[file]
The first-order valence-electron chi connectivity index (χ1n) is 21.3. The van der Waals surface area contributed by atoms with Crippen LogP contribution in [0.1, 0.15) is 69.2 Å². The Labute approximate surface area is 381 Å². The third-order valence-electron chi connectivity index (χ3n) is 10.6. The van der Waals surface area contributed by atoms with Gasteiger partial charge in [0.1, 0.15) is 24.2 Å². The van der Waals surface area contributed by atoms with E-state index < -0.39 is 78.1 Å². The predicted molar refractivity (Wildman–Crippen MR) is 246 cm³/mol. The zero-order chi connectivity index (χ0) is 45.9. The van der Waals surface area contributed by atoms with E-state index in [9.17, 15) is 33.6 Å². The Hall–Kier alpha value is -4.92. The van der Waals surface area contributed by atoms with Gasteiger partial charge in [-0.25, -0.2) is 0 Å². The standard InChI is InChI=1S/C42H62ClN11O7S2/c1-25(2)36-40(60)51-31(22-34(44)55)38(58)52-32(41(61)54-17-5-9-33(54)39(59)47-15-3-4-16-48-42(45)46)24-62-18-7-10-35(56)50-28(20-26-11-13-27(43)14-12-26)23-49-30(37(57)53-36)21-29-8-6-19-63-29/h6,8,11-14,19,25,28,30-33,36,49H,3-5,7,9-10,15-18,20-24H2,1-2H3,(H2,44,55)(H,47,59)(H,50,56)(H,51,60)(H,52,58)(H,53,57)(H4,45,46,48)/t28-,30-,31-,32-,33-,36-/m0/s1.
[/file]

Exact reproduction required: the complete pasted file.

The first-order valence-electron chi connectivity index (χ1n) is 21.3. The van der Waals surface area contributed by atoms with Crippen LogP contribution in [0.1, 0.15) is 69.2 Å². The Labute approximate surface area is 381 Å². The third-order valence-electron chi connectivity index (χ3n) is 10.6. The van der Waals surface area contributed by atoms with Gasteiger partial charge in [0.1, 0.15) is 24.2 Å². The van der Waals surface area contributed by atoms with E-state index < -0.39 is 78.1 Å². The predicted molar refractivity (Wildman–Crippen MR) is 246 cm³/mol. The zero-order chi connectivity index (χ0) is 45.9. The van der Waals surface area contributed by atoms with E-state index in [9.17, 15) is 33.6 Å². The Hall–Kier alpha value is -4.92. The van der Waals surface area contributed by atoms with Gasteiger partial charge in [-0.25, -0.2) is 0 Å². The standard InChI is InChI=1S/C42H62ClN11O7S2/c1-25(2)36-40(60)51-31(22-34(44)55)38(58)52-32(41(61)54-17-5-9-33(54)39(59)47-15-3-4-16-48-42(45)46)24-62-18-7-10-35(56)50-28(20-26-11-13-27(43)14-12-26)23-49-30(37(57)53-36)21-29-8-6-19-63-29/h6,8,11-14,19,25,28,30-33,36,49H,3-5,7,9-10,15-18,20-24H2,1-2H3,(H2,44,55)(H,47,59)(H,50,56)(H,51,60)(H,52,58)(H,53,57)(H4,45,46,48)/t28-,30-,31-,32-,33-,36-/m0/s1.